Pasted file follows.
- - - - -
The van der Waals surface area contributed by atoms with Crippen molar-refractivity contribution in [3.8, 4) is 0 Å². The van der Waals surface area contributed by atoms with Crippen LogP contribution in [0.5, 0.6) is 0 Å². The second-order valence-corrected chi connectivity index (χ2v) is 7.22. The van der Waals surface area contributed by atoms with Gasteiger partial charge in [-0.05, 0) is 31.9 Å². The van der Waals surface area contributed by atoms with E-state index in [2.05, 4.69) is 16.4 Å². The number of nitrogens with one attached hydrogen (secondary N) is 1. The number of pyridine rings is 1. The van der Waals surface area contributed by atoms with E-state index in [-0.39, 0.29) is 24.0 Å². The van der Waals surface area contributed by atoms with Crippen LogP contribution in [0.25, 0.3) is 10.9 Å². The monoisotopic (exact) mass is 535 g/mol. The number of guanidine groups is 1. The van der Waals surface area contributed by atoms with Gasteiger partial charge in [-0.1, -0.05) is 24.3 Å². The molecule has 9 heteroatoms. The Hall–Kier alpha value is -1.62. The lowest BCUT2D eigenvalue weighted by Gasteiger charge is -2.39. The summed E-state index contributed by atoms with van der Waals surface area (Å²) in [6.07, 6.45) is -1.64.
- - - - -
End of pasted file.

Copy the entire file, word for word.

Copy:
The van der Waals surface area contributed by atoms with Crippen molar-refractivity contribution in [3.8, 4) is 0 Å². The van der Waals surface area contributed by atoms with Crippen LogP contribution in [0.5, 0.6) is 0 Å². The second-order valence-corrected chi connectivity index (χ2v) is 7.22. The van der Waals surface area contributed by atoms with Gasteiger partial charge in [-0.05, 0) is 31.9 Å². The van der Waals surface area contributed by atoms with E-state index in [2.05, 4.69) is 16.4 Å². The number of nitrogens with one attached hydrogen (secondary N) is 1. The number of pyridine rings is 1. The van der Waals surface area contributed by atoms with E-state index in [-0.39, 0.29) is 24.0 Å². The van der Waals surface area contributed by atoms with Crippen LogP contribution in [0.25, 0.3) is 10.9 Å². The monoisotopic (exact) mass is 535 g/mol. The number of guanidine groups is 1. The van der Waals surface area contributed by atoms with Gasteiger partial charge in [-0.1, -0.05) is 24.3 Å². The molecule has 9 heteroatoms. The Hall–Kier alpha value is -1.62. The lowest BCUT2D eigenvalue weighted by Gasteiger charge is -2.39. The summed E-state index contributed by atoms with van der Waals surface area (Å²) in [6.07, 6.45) is -1.64.